One contradiction about the American presidential election is this: for all the intense media attention and commentary around the world one would expect the result to perhaps portend immense consequence. The mundane reality, though, is that there will be little of appreciable consequence for US relations with the rest of the world.
The United States will continue to conduct itself as if it is above international law, interfering in other nations’ affairs, abusing its privileged dollar fiat currency, and unilaterally using violence and war to enforce its objective when it deems necessary.
Every American president over the past century has engaged in all of these criminal practices. How could we expect any difference with a change of face in a system dictated to by the same corporate power? Only when the system of power fundamentally changes then can we expect to see meaningful change towards the better.
It looks like Democrat contender Joe Biden has won enough votes to gain the White House against incumbent Republican President Donald Trump. The idiosyncrasies of the American electoral system mean that tallying of votes drags on for several days beyond the official election date on November 3. Given the closeness of the race there will also be legal contesting of the results, especially from the Trump campaign which at an early stage has made dubious claims about ballot fraud.
However, as noted above, it hardly matters who finally wins the White House and is inaugurated as the 46th president on January 20. Trump’s past four years have amply demonstrated that any hopes for an improvement in US-Russia relations have been dashed. Trump was not merely held hostage by a revival in Cold War anti-Russian prejudices among the Washington establishment. He lent his own personal touch to deteriorating bilateral relations with such policies as undermining arms controls negotiations as well as attacking Russian energy trade with Europe through the Nord Stream pipeline.
For his part, Biden has voiced more vehement antagonism towards Russia than Trump. There are reasons to be wary of any new White House and how US foreign policy could become marginally even more aggressive.
What is patently clear is how bitterly polarized and divisive US domestic politics have become. This is due to the historic failing of the two-party system which has, over decades, left whole swathes of the population, in particular the majority working class, alienated from the political class. There is irreparable distrust and distortion among the American populace. To the point where it would seem impossible for any nominal winner of the election to be able to command a mandate.
A tried and trusted mechanism for galvanizing is to “unite” the people by rallying them around the flag against some designated foreign enemy. Given the increasing unwieldy, fractious nature of American society, it is all the more imperative for the US ruling class to impose some level of coherence in order to restore the essential authority of governing power. With this paramount need to shore up a sense of authority, it can therefore be expected that American foreign policy will become more aggressive and militaristic in the next four years.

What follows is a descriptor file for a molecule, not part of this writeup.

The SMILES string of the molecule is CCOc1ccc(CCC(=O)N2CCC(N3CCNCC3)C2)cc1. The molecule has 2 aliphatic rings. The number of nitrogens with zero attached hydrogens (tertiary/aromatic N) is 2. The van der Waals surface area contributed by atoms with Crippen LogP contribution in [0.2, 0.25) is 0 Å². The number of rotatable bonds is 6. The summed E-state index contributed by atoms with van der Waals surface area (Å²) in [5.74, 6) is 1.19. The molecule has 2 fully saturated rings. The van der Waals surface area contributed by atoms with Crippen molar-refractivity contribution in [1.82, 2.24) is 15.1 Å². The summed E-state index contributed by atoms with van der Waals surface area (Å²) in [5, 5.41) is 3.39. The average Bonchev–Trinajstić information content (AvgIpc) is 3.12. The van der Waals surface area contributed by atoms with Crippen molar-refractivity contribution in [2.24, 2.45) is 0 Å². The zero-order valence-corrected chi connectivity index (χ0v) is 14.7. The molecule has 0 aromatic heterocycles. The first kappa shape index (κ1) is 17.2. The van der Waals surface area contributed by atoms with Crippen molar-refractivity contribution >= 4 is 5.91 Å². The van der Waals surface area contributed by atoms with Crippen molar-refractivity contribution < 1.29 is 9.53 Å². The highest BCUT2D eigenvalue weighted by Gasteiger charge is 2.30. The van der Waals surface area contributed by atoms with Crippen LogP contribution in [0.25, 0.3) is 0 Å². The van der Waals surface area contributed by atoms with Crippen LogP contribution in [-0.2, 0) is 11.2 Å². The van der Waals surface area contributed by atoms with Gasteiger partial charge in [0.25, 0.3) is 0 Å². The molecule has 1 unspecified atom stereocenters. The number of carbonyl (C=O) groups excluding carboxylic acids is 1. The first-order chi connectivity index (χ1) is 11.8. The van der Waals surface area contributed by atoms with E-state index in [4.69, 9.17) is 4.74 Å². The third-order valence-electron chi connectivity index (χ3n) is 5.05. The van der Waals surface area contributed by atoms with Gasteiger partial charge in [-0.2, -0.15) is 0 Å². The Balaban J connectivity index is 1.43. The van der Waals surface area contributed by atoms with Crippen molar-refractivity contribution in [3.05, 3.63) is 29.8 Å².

So any notion that the presidential election might permit some kind of benign reset in US global relations is woefully misplaced.
The US ship of state has been on a sped-up course for collision and conflict for many years, if not decades. Changing a captain figurehead in the bridge is not going to change the baleful course that is determined by the power interests of Big Business, Wall Street and the Pentagon’s military-industrial complex in the pursuit of American capitalist profits.
That being said, however, the rest of the world should not let its wariness of Washington’s misconduct allow it to become transfixed by America’s flailing global ambitions. The world has changed dramatically from the bygone days of the US as a formidable superpower. New centers of power have emerged in a multipolar world, in particular the paradigm shift in the global economy to China and Eurasia. Russia and China are steadily solidifying their strategic economic partnership. They will and should continue on this path of co-development with other nations, and let Washington stew in its own failures.
In a very real way, the rest of the world should stop paying so much attention to the American spectacle. It’s like watching a “reality TV show” which has little consequence except sapping the viewer’s energy. Better to get off the proverbial couch and get on with building an alternative, real world.